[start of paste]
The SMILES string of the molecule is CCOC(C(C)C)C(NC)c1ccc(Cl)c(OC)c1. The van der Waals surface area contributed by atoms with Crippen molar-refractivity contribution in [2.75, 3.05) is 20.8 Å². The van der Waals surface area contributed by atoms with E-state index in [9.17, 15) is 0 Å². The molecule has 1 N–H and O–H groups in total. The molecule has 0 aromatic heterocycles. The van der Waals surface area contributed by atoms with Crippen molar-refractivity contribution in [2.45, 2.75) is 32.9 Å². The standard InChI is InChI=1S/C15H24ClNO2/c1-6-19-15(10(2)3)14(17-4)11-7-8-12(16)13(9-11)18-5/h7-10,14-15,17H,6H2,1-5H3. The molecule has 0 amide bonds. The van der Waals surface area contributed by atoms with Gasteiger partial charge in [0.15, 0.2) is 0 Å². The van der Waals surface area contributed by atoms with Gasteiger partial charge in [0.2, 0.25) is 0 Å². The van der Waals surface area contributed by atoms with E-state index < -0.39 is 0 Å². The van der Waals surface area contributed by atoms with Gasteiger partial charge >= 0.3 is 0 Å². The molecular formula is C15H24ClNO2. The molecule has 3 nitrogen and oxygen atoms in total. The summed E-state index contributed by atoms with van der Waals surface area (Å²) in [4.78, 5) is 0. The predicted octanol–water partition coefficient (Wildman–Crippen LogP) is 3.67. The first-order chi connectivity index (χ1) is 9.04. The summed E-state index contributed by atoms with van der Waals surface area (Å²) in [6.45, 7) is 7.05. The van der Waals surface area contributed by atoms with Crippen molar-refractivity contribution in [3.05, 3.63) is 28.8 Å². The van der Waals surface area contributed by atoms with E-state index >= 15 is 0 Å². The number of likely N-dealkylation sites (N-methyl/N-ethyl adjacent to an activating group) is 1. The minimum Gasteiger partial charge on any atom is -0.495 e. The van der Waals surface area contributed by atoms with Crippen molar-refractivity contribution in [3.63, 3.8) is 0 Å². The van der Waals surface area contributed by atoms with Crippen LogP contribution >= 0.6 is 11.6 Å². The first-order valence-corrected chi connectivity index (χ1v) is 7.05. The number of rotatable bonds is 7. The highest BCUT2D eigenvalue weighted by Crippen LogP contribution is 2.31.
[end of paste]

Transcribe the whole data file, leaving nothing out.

The SMILES string of the molecule is CCOC(C(C)C)C(NC)c1ccc(Cl)c(OC)c1. The van der Waals surface area contributed by atoms with Crippen molar-refractivity contribution in [2.75, 3.05) is 20.8 Å². The van der Waals surface area contributed by atoms with E-state index in [9.17, 15) is 0 Å². The molecule has 1 N–H and O–H groups in total. The molecule has 0 aromatic heterocycles. The van der Waals surface area contributed by atoms with Crippen molar-refractivity contribution in [2.45, 2.75) is 32.9 Å². The standard InChI is InChI=1S/C15H24ClNO2/c1-6-19-15(10(2)3)14(17-4)11-7-8-12(16)13(9-11)18-5/h7-10,14-15,17H,6H2,1-5H3. The molecule has 0 amide bonds. The van der Waals surface area contributed by atoms with Gasteiger partial charge in [0.15, 0.2) is 0 Å². The van der Waals surface area contributed by atoms with Gasteiger partial charge in [0.2, 0.25) is 0 Å². The van der Waals surface area contributed by atoms with E-state index < -0.39 is 0 Å². The van der Waals surface area contributed by atoms with Gasteiger partial charge >= 0.3 is 0 Å². The molecular formula is C15H24ClNO2. The molecule has 3 nitrogen and oxygen atoms in total. The summed E-state index contributed by atoms with van der Waals surface area (Å²) in [4.78, 5) is 0. The predicted octanol–water partition coefficient (Wildman–Crippen LogP) is 3.67. The first-order chi connectivity index (χ1) is 9.04. The summed E-state index contributed by atoms with van der Waals surface area (Å²) in [6.45, 7) is 7.05. The van der Waals surface area contributed by atoms with Crippen molar-refractivity contribution in [3.05, 3.63) is 28.8 Å². The van der Waals surface area contributed by atoms with E-state index >= 15 is 0 Å². The number of likely N-dealkylation sites (N-methyl/N-ethyl adjacent to an activating group) is 1. The minimum Gasteiger partial charge on any atom is -0.495 e. The van der Waals surface area contributed by atoms with Crippen molar-refractivity contribution in [3.63, 3.8) is 0 Å². The van der Waals surface area contributed by atoms with Crippen LogP contribution >= 0.6 is 11.6 Å². The first-order valence-corrected chi connectivity index (χ1v) is 7.05. The number of rotatable bonds is 7. The highest BCUT2D eigenvalue weighted by Crippen LogP contribution is 2.31.